Snowplow Operator Shortages Leave States Adrift, Survey Finds
A snowplow clears Route 307 in Jefferson, Ohio, last month. Many states are experiencing higher-than-expected snowplow driver vacancies. Warren Dillaway/The Star-Beacon via The Associated Press
A shortage of snowplow drivers has hit states hard this winter, a new survey has found.
Eighty-four percent of transportation officials who responded to a survey by the American Association of State Highway and Transportation Officials reported they are experiencing higher than normal snowplow operator vacancies.
The association’s survey, conducted in January and February, got responses from 31 state departments of transportation and 51 public works agencies across the United States.
It found that 81% of the vacancies were attributed to a lack of full-time employees. Others were due to problems finding seasonal workers or private contractors.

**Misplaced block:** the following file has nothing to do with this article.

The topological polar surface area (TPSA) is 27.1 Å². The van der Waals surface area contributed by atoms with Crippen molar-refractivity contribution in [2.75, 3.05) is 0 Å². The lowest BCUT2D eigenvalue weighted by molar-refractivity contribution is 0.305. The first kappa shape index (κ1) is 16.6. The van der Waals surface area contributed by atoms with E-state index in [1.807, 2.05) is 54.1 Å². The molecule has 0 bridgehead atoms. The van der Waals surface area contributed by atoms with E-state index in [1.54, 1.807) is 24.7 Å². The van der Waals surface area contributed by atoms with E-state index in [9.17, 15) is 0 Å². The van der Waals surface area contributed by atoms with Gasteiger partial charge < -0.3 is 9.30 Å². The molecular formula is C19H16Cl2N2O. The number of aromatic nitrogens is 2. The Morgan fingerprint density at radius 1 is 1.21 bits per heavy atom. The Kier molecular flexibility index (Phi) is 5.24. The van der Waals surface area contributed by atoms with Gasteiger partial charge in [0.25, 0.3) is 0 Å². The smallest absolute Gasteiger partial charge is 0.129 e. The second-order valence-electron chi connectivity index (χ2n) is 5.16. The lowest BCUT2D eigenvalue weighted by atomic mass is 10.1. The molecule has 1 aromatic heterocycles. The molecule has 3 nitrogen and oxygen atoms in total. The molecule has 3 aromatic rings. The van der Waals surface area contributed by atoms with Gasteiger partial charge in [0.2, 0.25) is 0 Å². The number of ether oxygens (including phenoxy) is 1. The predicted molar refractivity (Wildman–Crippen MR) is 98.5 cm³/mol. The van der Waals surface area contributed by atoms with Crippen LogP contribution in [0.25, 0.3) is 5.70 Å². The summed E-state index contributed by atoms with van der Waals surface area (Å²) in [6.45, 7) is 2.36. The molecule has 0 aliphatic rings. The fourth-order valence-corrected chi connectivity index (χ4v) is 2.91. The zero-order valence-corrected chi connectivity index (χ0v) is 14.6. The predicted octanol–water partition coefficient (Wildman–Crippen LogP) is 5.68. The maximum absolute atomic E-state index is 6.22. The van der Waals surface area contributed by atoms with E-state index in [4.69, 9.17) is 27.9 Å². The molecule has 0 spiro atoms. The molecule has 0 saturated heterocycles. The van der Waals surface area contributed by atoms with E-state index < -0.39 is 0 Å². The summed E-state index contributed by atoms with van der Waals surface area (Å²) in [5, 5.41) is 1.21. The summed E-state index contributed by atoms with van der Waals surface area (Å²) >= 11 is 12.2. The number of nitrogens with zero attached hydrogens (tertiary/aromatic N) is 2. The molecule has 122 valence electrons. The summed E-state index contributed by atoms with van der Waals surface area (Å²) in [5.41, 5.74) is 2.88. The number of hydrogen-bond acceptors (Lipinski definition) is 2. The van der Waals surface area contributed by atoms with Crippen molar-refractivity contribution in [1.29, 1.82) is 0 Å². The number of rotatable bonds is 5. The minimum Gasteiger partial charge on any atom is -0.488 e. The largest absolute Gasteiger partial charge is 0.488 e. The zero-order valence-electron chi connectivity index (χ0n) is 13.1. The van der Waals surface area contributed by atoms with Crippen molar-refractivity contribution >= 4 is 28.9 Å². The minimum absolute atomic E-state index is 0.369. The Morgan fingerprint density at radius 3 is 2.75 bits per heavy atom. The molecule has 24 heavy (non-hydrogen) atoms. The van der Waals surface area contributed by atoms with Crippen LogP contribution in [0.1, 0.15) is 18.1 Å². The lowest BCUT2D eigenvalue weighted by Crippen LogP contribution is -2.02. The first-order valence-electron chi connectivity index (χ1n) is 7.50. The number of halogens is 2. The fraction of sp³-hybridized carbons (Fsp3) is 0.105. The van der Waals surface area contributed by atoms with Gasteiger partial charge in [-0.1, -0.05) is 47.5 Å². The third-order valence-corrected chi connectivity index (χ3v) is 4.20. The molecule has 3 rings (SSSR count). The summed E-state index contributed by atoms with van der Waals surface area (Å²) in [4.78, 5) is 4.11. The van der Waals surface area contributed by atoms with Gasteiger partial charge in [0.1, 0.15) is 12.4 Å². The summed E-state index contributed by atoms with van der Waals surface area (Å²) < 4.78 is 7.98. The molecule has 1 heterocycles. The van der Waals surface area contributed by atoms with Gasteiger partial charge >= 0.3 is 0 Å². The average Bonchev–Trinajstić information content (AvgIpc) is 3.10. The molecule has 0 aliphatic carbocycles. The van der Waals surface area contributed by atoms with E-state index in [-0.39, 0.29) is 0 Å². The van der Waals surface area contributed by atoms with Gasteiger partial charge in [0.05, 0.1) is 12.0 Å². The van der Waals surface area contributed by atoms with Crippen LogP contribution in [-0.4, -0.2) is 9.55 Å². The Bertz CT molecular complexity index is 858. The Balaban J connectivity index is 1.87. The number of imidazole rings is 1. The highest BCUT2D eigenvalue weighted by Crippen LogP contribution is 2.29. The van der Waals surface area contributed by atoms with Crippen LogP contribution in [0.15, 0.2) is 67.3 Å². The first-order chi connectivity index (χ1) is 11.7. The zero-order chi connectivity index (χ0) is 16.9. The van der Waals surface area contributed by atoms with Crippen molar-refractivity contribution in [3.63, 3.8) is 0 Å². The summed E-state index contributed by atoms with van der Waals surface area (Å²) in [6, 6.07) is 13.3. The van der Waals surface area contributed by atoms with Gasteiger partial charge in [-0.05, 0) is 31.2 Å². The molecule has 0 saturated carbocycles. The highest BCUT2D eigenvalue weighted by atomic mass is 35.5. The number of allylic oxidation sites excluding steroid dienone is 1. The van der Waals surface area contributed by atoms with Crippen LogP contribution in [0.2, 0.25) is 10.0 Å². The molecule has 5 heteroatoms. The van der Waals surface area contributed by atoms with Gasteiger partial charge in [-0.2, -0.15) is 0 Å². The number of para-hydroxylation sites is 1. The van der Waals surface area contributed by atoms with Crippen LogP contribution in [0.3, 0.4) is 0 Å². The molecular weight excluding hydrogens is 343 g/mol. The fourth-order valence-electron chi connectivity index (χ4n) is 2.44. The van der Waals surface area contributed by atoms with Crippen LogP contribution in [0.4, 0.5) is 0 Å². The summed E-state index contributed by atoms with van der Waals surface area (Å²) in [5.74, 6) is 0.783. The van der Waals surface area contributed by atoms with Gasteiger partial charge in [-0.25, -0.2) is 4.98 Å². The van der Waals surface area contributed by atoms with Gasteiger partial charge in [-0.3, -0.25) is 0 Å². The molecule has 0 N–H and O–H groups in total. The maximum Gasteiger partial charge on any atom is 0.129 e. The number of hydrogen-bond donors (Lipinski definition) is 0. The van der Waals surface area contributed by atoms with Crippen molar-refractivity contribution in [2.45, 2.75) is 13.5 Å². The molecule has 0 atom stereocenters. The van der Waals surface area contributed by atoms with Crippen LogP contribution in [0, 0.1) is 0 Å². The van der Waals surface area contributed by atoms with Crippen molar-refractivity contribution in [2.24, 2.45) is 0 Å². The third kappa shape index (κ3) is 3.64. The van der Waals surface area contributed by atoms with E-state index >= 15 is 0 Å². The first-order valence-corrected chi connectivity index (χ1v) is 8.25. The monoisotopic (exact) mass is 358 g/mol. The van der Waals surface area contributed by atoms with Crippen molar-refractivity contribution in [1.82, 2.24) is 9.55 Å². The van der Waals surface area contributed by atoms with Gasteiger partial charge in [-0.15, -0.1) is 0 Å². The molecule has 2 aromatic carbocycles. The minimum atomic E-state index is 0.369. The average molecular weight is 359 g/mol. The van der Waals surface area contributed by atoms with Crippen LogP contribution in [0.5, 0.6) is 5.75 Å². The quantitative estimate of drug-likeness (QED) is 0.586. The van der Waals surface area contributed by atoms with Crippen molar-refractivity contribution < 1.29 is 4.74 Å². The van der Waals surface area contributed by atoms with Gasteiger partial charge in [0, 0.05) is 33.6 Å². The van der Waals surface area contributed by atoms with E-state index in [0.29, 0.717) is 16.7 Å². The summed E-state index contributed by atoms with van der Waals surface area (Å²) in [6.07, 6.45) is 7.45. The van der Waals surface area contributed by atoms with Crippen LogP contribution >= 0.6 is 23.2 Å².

A quarter of those who responded said they’ve had to change their level of service as a result of the shortage.
Jim Tymon, the association’s director, said in a news release that the goal of snowplow operations is to keep the traveling public safe and allow emergency responders to reach people.
“Unfortunately, this season, our survey shows that the shortage of snowplow drivers is making this critical work far more difficult,” Tymon said.
Many city and state transportation officials say that during the COVID-19 pandemic, they’ve been having a tough time finding snowplow operators because of a tight labor market, uncompetitive salaries, retirements and job switches.
Officials say they’re competing with private industry to hire drivers with commercial licenses; such drivers have been in high demand and can make much more money driving trucks.
Our stories may be republished online or in print under Creative Commons license CC BY-NC-ND 4.0. We ask that you edit only for style or to shorten, provide proper attribution and link to our web site. Please see our republishing guidelines for use of photos and graphics.